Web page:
First, "tax breaks for the wealthy" is nothing more than political talking points, and I have an aversion to academic economists acting like political operatives. Second, Krugman assumes that any cuts in tax rates have as their ONLY effect the lessening of revenue. There are no benefits at all, only costs.

This is interesting, as Krugman is saying that any money spent or invested privately, then, carry absolutely no benefits to anyone except the people whose taxes are cut, and that those benefits are completely offset by pain inflicted on others. This is not even economics; it is nothing but political leftism.

I wish that governments actually WOULD go on real programs of slashing spending and reducing its burden. What I find from Krugman, however, is that he views government spending and taxation as a net plus, but private investment and spending is only a cost. So, why should there be any private spending and property at all? If we are to follow Krugman's logic, then the state should take over everything. Then we could be prosperous like the Cubans and the North Koreans!

The government's "mistake" of the 1930s was not balancing its budget. No, its "mistake" was believing that government could control private enterprise, raise taxes, and increase the burdens that governments place upon individuals, and somehow out of that would rise prosperity. Apparently, Krugman continues to perpetuate that myth.

13 comments:

Anonymous said...

Bill - Ironically, M2 has been falling over the last few months. When output and prices predictably fall as a result, PK will claim that that this so-called austerity was the culprit.

Vlad Popovic said...

"And here in Germany, a few scholars see parallels to the policies of Heinrich BrĂ¼ning, the chancellor from 1930 to 1932, whose devotion to financial orthodoxy ended up sealing the doom of the Weimar Republic."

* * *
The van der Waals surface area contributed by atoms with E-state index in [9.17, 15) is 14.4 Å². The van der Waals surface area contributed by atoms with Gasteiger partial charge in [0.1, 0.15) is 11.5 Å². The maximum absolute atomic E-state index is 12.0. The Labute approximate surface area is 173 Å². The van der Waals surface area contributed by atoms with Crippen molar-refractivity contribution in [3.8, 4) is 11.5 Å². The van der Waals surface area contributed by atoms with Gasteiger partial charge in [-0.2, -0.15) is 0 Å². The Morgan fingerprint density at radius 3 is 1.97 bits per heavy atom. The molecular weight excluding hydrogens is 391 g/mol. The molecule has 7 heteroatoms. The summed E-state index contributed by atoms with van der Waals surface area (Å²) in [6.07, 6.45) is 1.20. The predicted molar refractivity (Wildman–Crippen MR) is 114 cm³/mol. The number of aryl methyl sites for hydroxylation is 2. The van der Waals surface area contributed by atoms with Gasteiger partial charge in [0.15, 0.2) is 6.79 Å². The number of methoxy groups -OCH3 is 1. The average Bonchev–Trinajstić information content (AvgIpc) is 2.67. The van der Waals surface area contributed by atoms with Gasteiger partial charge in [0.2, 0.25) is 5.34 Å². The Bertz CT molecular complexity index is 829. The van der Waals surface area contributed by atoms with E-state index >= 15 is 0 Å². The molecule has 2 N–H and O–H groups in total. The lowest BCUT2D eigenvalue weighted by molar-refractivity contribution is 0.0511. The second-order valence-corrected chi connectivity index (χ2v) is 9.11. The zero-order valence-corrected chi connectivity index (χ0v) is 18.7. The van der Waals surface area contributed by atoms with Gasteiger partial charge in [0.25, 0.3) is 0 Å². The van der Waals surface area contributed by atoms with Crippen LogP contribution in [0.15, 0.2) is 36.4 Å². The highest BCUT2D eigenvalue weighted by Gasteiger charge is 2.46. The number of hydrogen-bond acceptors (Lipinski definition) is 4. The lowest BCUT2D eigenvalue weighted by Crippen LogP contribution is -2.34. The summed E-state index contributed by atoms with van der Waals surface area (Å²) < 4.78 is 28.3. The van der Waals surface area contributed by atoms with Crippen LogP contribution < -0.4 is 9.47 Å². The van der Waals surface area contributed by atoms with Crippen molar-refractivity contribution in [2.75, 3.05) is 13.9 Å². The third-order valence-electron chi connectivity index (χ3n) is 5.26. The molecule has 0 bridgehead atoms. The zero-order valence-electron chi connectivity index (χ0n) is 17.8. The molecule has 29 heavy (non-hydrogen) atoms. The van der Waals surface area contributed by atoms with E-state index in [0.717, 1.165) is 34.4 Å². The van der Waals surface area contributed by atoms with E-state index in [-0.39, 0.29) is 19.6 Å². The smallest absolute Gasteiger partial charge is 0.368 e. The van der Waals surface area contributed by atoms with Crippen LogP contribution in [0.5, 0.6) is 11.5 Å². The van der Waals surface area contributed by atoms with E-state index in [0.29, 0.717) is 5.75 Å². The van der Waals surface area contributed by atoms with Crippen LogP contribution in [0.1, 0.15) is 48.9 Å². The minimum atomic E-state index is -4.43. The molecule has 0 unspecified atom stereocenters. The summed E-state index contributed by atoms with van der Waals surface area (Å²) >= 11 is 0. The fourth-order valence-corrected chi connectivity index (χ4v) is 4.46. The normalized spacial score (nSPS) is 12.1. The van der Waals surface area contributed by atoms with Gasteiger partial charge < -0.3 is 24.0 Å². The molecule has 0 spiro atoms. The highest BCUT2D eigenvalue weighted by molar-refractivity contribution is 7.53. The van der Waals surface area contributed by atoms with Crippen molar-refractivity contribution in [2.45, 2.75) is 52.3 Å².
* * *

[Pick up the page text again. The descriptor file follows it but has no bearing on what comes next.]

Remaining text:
So in Krugman's mind, even the Weimar republic was too austere and their regime collapsed because they did not print enough? Either he is completely insane, or he has a way better sense of humor than anyone at the Times gives him credit for!

Anonymous said...

FDR, as you stated, declared war on private enteprise, and was going to 'tax businesses into oblbivion'. Higher taxes is exactly the kind of fiscal contraction that Krugman is warning about.

"Krugman, however, is that he views government spending and taxation as a net plus"

No where does Krugman nor any Keynsian ever say this. NEVER. In fact, it's the tax increases/austerity in Europe that is most concerning to him and anyone else with common sense that will net lower growth.

You basically prove Krugmans points for him in this post.

Anonymous said...

I would agree that Krugman isn't bashing tax breaks as much as he's badmouthing a balanced budget. The tax break comment is only in reference to the politician who said they couldn't afford the welfare program.

Of course, one can certainly read into that the viewpoint that all money ultimately belongs to the government, but that's another matter.

In this situation, it seems Krugman wants to see low taxes and high spending, with bond issuance to cover the gap. Not sure if he has a plan should people stop buying bonds at any interest rate.

Ultimately, in recession situations it looks like the only functional difference between Austrians and Keynesians is that Austrians see government spending as drawing resources away from productive purposes, while Keynesians see it as a benefit. They both want to lower taxes.

Allen Lewis said...